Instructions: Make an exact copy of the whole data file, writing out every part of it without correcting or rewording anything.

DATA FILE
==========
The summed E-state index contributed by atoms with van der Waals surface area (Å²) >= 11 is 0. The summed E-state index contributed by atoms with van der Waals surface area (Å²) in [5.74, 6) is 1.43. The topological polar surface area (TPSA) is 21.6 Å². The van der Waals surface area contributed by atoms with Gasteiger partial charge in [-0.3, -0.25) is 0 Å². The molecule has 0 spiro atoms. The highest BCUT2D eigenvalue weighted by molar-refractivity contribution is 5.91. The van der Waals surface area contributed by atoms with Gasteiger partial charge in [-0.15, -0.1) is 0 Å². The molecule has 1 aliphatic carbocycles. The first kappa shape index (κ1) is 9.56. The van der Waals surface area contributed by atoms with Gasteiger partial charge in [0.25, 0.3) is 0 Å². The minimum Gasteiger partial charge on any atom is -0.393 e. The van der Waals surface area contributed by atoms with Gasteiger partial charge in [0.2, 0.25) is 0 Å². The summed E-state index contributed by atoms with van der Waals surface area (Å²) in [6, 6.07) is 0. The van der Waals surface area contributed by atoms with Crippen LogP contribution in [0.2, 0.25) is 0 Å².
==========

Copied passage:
The summed E-state index contributed by atoms with van der Waals surface area (Å²) >= 11 is 0. The summed E-state index contributed by atoms with van der Waals surface area (Å²) in [5.74, 6) is 1.43. The topological polar surface area (TPSA) is 21.6 Å². The van der Waals surface area contributed by atoms with Gasteiger partial charge in [-0.3, -0.25) is 0 Å². The molecule has 0 spiro atoms. The highest BCUT2D eigenvalue weighted by molar-refractivity contribution is 5.91. The van der Waals surface area contributed by atoms with Gasteiger partial charge in [-0.15, -0.1) is 0 Å². The molecule has 1 aliphatic carbocycles. The first kappa shape index (κ1) is 9.56. The van der Waals surface area contributed by atoms with Gasteiger partial charge in [0.25, 0.3) is 0 Å². The minimum Gasteiger partial charge on any atom is -0.393 e. The van der Waals surface area contributed by atoms with Gasteiger partial charge in [0.2, 0.25) is 0 Å². The summed E-state index contributed by atoms with van der Waals surface area (Å²) in [6, 6.07) is 0. The van der Waals surface area contributed by atoms with Crippen LogP contribution in [0.2, 0.25) is 0 Å².